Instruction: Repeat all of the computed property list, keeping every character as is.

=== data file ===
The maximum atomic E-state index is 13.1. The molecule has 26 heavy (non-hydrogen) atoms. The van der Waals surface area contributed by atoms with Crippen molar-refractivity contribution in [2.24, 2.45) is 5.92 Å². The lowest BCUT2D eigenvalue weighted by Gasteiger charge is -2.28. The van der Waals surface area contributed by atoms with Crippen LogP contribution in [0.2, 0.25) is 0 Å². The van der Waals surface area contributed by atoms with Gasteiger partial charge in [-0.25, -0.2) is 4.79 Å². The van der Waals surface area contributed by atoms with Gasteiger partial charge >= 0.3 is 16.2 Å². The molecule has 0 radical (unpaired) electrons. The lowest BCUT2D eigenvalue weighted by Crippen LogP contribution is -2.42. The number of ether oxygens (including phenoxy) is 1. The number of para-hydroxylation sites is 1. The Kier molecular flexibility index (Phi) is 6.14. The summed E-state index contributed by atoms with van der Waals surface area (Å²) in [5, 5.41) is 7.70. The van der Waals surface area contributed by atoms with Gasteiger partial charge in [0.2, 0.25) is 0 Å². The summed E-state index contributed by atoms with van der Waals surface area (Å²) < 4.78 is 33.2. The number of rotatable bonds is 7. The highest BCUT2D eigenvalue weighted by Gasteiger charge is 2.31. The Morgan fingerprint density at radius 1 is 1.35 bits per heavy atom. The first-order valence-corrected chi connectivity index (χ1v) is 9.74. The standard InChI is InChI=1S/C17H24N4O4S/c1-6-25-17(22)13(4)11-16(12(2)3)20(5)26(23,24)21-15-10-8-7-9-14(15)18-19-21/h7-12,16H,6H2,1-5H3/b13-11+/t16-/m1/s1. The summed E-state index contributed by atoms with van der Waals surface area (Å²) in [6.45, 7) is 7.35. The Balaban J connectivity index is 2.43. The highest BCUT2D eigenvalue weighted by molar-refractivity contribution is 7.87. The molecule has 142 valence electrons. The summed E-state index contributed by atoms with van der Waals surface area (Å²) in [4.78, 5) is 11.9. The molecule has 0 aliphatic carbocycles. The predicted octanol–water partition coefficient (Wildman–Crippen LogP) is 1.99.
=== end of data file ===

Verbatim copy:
The maximum atomic E-state index is 13.1. The molecule has 26 heavy (non-hydrogen) atoms. The van der Waals surface area contributed by atoms with Crippen molar-refractivity contribution in [2.24, 2.45) is 5.92 Å². The lowest BCUT2D eigenvalue weighted by Gasteiger charge is -2.28. The van der Waals surface area contributed by atoms with Crippen LogP contribution in [0.2, 0.25) is 0 Å². The van der Waals surface area contributed by atoms with Gasteiger partial charge in [-0.25, -0.2) is 4.79 Å². The van der Waals surface area contributed by atoms with Gasteiger partial charge >= 0.3 is 16.2 Å². The molecule has 0 radical (unpaired) electrons. The lowest BCUT2D eigenvalue weighted by Crippen LogP contribution is -2.42. The number of ether oxygens (including phenoxy) is 1. The number of para-hydroxylation sites is 1. The Kier molecular flexibility index (Phi) is 6.14. The summed E-state index contributed by atoms with van der Waals surface area (Å²) in [5, 5.41) is 7.70. The van der Waals surface area contributed by atoms with Gasteiger partial charge in [0.2, 0.25) is 0 Å². The summed E-state index contributed by atoms with van der Waals surface area (Å²) < 4.78 is 33.2. The number of rotatable bonds is 7. The highest BCUT2D eigenvalue weighted by Gasteiger charge is 2.31. The Morgan fingerprint density at radius 1 is 1.35 bits per heavy atom. The first-order valence-corrected chi connectivity index (χ1v) is 9.74. The standard InChI is InChI=1S/C17H24N4O4S/c1-6-25-17(22)13(4)11-16(12(2)3)20(5)26(23,24)21-15-10-8-7-9-14(15)18-19-21/h7-12,16H,6H2,1-5H3/b13-11+/t16-/m1/s1. The summed E-state index contributed by atoms with van der Waals surface area (Å²) in [6.45, 7) is 7.35. The Balaban J connectivity index is 2.43. The highest BCUT2D eigenvalue weighted by molar-refractivity contribution is 7.87. The molecule has 142 valence electrons. The summed E-state index contributed by atoms with van der Waals surface area (Å²) in [4.78, 5) is 11.9. The molecule has 0 aliphatic carbocycles. The predicted octanol–water partition coefficient (Wildman–Crippen LogP) is 1.99.